MSNBC’s hosts have a tax problem.
MSNBC declined to comment, and none of the current or former tax debtors responded to requests for interviews sent through an MSNBC spokesperson.
The Rev. Al Sharpton — MSNBC’s Sunday morning host — easily comes in first place when it comes to “issues” with the taxman. He and his various entities—including several dissolved by New York for failure to pay taxes—currently owe about $1.5 million in state and federal taxes, interest and penalties, according to public records.
It’s a staggering sum, but down substantially from the $4.5 million in outstanding tax liens tallied by the New York Times two years ago. Sharpton has repeatedly said he’s worked out agreements with authorities to settle his tax debt, and a source close to him says he’s been paying it down aggressively, aware of how it may affect his legacy. The reverend has repeatedly called publicly for the wealthy to pay their fair share of taxes.
Several other prominent MSNBC talking heads have settled their tax debt only after liens were filed.
In January 2016, New York filed a lien for more than $2,500 in back taxes against MSNBC daytime anchor Craig Melvin, which he didn’t settle until the final weeks of the year.
It’s not the first time Melvin has run into tax problems, either. In 2010, South Carolina — where he used to anchor local news — filed a tax warrant against him for more than $3,300, which has since been resolved. Melvin has also run into other financial problems, with Discover Bank taking him to court in 2005 over a $3,200 debt.
Melvin has spoken out on air and on social media about the need for the wealthy to pay more taxes.
Should peeps earning a million $ or more a year pay more income taxes than those making less? Would a "millionaire's tax" help the economy?— Craig Melvin (@craigmelvin) September 19, 2011
Melvin is joined by Chris Matthews. Last summer, Maryland took out a lien against the Hardball host and his wife for nearly $4,000 before Matthews paid up.
Congrats to Eric "Ebeneezer" Cantor for starving people on food stamps. Helluva victory for the 1 percent.— Chris Matthews (@HardballChris) September 19, 2013
#Obama has rung the bell. The campaign’s on. He’s asking the American people to say they want a fair tax burden. Gutsy move.— Chris Matthews (@HardballChris) September 20, 2011
Joy-Ann Reid also recently settled a New York tax lien for nearly $5,000, filed against her in 2015.
Both Matthews and Reid have repeatedly held forth about tax policy—including together, on the same TV segment.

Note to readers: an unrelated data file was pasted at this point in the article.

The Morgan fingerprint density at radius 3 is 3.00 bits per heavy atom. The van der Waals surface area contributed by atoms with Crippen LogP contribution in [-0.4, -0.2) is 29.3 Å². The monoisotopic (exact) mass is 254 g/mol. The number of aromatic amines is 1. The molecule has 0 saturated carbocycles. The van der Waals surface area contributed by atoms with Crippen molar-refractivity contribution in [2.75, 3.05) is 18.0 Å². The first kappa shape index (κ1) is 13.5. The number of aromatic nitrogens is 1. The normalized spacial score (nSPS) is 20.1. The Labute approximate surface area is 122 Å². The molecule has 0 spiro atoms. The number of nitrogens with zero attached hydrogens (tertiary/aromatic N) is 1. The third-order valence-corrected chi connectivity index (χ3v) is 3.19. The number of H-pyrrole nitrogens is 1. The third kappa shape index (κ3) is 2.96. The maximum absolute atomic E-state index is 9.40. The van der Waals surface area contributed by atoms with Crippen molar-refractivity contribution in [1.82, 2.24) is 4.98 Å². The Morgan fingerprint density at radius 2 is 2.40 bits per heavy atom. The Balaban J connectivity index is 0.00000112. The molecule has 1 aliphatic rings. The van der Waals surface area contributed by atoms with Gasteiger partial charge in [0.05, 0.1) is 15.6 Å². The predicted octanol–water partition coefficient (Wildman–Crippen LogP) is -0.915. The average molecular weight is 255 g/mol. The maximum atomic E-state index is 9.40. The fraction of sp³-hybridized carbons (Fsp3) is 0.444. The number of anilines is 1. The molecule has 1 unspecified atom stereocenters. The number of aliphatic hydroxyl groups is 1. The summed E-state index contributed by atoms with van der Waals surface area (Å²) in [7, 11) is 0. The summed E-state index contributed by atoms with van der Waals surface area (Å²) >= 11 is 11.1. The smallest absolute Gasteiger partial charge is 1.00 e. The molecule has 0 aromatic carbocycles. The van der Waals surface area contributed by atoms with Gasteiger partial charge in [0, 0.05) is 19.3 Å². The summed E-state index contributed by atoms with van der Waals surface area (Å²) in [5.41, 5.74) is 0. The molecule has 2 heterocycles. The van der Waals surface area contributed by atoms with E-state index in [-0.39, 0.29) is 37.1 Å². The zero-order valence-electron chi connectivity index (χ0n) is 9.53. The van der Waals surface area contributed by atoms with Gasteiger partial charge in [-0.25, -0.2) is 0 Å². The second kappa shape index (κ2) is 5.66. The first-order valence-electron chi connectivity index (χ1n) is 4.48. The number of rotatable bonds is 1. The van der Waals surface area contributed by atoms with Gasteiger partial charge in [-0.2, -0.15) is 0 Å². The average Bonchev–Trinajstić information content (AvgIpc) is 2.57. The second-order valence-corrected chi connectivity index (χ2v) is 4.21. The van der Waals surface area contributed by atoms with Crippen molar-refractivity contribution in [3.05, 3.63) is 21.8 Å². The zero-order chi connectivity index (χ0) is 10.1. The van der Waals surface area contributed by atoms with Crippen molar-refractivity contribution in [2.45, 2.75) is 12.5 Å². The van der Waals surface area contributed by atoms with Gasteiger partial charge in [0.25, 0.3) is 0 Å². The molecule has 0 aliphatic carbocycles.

In 2012, for example, Matthews said that “the key element” of a political battle between John Boehner and Barack Obama was “that there be tax fairness—the people at the top, who now get a tax break of about 5 percent, should not get that anymore because they don’t need it.”
“Right, absolutely,” Reid replied. Later in the same interview, she mentioned how “it was very important to [Obama’s] base that he gets those rates up on the top earners. That was what he promised.” More recently, Reid said that taxation of the wealthy comes down to “a basic fairness argument.”
In 2016, Kristen Welker finally paid off $6,700 in California tax liens. Though she’s offered little personal commentary about tax policy, she has reported on the issue.
Potus: "majority of voters agree with me" when it comes to wealthy paying more in taxes. A subtle suggestion that he's got a mandate.— Kristen Welker (@kwelkernbc) November 14, 2012
Per Dem Source Fam with talks: The call between Boehner and POTUS was tense bc the R. offer had permanent tax cuts for wealthy americans.— Kristen Welker (@kwelkernbc) December 12, 2012
Two other recent MSNBC personalities have also grappled with massive tax debt.
Touré Neblett, who was fired by MSNBC in 2015, has had significant tax problems. According to public records from the NYC Department of Finance Office of the City Register, the IRS filed two separate tax liens against him for more than $257,000, covering the years from 2008-2012.
It’s unclear whether he has made any effort to pay off these tax debts, or whether they remain outstanding. Neblett did not respond to our media requests sent to his various social media accounts, and by deadline, his representative for speaking gigs had also failed to respond to our detailed inquiry.
The New York City office that recorded the liens was unable to confirm or deny any payments. The New York State Department of Taxation and Finance said it did not show any state warrants but couldn’t comment on the status of federal tax warrants. By deadline, the Internal Revenue Service hadn’t responded to Heat Street’s detailed query about whether the tax debt was outstanding.
Melissa Harris-Perry, who left the network in 2016, had a federal tax lien taken out against her for around $70,000 in 2015. She paid it off the following year. She did not respond to Heat Street’s request for comment.